Or, you know, allowing them to interrupt when I’m talking; or throwing stuff on the floor and expecting me to clean up; or saying “I’m hungry” and expecting the exact food they want within seconds; etc. etc.

9 twinmomplusone May 23, 2006 at 10:56 pm

Growing up I would always get: “oh, you’re an only child, you must be spoiled” Man did that irk me. I don’t think I was. I certainly didn’t always get what I wanted and I had to save from chore money and later from piddly jobs to get what I wanted.
Now with my own kids, its so easy to “spoil” them. There is so much more out there that one can get them and let’s face it, I have more money to get them things then my paretns ever did. So the fright of “spoiling ” them is always with me. We don’t give in to their every whim but we do indulge them in trinkets, they do have every sport equipment you can imagine and we do take them out on lots of outings. But there’s an educational component to all that which legitimizes it.
What would absolutely abhor me would be to have unappreciative kids. We forever discuss the value of things, we give things away to “other people who would need them”, etc.
Just last night we were watching the Apprentice and the reward challenge involved a supper with Trump’s kids. Talk about growing up in excess. Yet, they seemed to be appreciative of what they have and dad set limits to the amount of money available to them growing up and any more they neededthey had to work for. I was impressed.

10 Marla May 23, 2006 at 11:21 pm

This has been on my mind lately too. I’m polishing up a post about it…

11 nancy May 24, 2006 at 1:56 am

Well we have a 4th birthday times two coming up and yes, they are getting spoiled smelly rotten. BUT….I put the stop to all ‘treats’ or purchases for the past 2 months, other than freebies at McD’s…and we made two trips purposely to TRU just to look and make a list (like Andrea) of what we like, or would like to have one day. Both trips were most successful. What may come back to bite me in the ass, is that I shared the ‘wish list’ with family members, grandparents, godparents, cousins and uncles, etc…and well, they are very likely to receive EVERYTHING they like.
Now what about me???? My hubby is traveling in Bangkok and I just rec’d an email that he bought me a TAG watch…holy shit!! I don’t care that is cost $20 but a watch that ‘says’ TAG just seems so elaborate and over the top to me. But, going back to that survey we did, it fits, cause according to that I was one spoiled little bitch. I like it that way.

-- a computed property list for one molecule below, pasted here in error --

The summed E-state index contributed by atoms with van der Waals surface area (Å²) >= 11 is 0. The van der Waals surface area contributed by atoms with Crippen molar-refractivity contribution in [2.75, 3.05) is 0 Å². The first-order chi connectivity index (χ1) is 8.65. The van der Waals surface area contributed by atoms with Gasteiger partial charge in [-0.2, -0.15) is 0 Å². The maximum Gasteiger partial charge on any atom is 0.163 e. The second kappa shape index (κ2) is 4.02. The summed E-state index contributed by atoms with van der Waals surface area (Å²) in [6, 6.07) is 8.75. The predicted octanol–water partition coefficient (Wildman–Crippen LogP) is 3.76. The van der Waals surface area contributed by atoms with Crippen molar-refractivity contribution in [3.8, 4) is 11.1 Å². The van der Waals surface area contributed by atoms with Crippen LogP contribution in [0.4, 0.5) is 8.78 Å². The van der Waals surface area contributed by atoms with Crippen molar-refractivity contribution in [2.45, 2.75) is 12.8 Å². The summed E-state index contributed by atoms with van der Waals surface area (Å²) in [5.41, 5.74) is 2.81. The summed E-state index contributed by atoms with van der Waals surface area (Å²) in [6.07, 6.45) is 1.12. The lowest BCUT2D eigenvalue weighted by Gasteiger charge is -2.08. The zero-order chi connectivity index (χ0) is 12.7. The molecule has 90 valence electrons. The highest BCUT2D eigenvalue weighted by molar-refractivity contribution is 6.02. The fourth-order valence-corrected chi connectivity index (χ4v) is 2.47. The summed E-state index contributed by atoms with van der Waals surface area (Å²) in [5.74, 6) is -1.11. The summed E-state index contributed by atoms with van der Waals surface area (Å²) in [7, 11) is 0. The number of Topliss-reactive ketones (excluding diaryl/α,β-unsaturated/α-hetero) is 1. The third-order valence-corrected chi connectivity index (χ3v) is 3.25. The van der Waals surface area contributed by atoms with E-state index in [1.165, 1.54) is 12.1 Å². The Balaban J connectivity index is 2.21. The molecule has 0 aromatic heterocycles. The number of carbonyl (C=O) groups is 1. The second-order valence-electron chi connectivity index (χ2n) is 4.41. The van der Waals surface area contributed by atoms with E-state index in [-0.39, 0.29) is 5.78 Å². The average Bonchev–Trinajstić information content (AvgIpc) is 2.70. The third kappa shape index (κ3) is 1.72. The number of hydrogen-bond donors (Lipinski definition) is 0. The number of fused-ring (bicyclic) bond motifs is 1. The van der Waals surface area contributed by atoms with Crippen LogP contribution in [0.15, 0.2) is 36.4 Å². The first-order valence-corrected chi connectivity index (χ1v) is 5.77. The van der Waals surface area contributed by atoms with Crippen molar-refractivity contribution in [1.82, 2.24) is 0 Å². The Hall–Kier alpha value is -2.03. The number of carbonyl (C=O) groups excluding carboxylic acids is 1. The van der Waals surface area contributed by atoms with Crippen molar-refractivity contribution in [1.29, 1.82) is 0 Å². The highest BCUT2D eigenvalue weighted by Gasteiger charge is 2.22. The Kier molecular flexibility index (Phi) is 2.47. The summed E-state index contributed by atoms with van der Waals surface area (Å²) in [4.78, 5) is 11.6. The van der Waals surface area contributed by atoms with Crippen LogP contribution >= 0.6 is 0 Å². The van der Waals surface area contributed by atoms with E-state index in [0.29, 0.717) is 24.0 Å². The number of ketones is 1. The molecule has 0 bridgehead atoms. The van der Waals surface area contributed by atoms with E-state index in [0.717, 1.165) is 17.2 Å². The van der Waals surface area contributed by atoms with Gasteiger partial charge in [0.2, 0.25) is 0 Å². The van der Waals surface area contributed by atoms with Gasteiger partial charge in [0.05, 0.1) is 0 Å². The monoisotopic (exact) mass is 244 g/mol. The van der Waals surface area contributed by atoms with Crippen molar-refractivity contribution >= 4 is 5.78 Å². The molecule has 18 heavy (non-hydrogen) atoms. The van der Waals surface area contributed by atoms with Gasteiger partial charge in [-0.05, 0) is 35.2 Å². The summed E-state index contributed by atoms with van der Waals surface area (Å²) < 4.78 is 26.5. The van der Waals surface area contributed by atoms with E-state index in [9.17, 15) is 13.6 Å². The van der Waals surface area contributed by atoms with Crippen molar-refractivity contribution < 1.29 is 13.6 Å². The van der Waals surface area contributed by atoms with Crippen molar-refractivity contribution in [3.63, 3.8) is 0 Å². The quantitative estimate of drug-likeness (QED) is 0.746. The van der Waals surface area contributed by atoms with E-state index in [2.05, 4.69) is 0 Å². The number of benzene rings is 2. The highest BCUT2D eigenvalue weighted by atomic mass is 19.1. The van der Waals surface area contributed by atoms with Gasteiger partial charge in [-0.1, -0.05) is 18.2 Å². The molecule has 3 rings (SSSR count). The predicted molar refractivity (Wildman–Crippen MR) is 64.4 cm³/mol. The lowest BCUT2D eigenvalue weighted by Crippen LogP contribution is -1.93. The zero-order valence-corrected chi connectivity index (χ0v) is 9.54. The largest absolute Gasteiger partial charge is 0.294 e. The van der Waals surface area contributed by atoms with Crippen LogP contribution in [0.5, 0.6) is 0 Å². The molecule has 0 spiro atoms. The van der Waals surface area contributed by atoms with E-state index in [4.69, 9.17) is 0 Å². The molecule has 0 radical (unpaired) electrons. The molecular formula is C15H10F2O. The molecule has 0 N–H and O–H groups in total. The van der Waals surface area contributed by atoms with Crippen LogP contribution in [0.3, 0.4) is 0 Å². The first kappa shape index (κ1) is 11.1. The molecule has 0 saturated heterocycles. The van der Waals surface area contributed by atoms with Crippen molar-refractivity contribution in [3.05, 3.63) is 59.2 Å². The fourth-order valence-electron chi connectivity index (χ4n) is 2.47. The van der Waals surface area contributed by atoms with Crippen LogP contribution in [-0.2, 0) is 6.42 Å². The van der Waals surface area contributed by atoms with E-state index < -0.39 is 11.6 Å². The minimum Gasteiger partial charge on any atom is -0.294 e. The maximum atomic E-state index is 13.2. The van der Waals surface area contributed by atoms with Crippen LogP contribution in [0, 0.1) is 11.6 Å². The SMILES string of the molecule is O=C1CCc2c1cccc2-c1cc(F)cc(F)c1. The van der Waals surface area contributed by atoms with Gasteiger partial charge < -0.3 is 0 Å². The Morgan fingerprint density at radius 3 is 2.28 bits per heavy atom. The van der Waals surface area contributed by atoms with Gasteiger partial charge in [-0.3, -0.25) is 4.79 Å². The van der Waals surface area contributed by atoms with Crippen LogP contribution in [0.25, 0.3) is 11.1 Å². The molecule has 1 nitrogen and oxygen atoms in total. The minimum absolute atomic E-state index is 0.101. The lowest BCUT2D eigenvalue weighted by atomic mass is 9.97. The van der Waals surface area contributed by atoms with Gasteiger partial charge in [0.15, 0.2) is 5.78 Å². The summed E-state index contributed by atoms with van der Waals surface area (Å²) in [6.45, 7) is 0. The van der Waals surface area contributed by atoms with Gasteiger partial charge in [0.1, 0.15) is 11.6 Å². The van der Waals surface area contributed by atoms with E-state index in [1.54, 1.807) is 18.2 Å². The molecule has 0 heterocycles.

12 Beanie Baby May 24, 2006 at 1:12 pm

I’m going to say that I think it’s both. (And I’ll have you know that I spent actual precious non-blog thinking time on this question last night!) Attitude is an important part of it, definitely, and if the kids don’t feel somehow slighted because they can’t have the latest toy of their desires, that’s a good sign.
But then I think–ok, what if you’re a millionaire and you’re buying your kids expensive designer outfits and flying them to Disneyworld once a year and throwing them $10,000 birthday parties? Are they not spoiled so long as they don’t seem to demand it? I don’t know. That doesn’t seem right somehow.
So maybe it has something to do with what you/they want, why, and why they get it or don’t get it, as well as how they react.
Maybe “spoiled” has more to do with your attitude about what constitutes hardship. Someone who thinks a week in the Bahamas in a rented hotel instead of their own private house is a hardship has clearly been spoiled. Maybe it comes down to how we define “need,” instead of how many of our wants we have.
Clearly I need to think about this some more, because I’m making about as much sense as a mud puddle.

13 Amanda May 24, 2006 at 10:50 pm

I don’t think it’s being spoiled to have a lot of things, or to do a lot of things like going to the movies or taking trips.I mean, it seems only natural that the more money you have the more you would go out and enjoy these types of things.
I think being spoiled is when you have way more then you will ever use, but you still keep wanting more. Or when you expect to have everything given to you. Or when your parents (or anyone else) keeps buying you things even though they can’t afford to (likely because you would throw a fit if they didn’t).
Your kids don’t seem spoiled at all to me, so I don’t think you have much to worry about.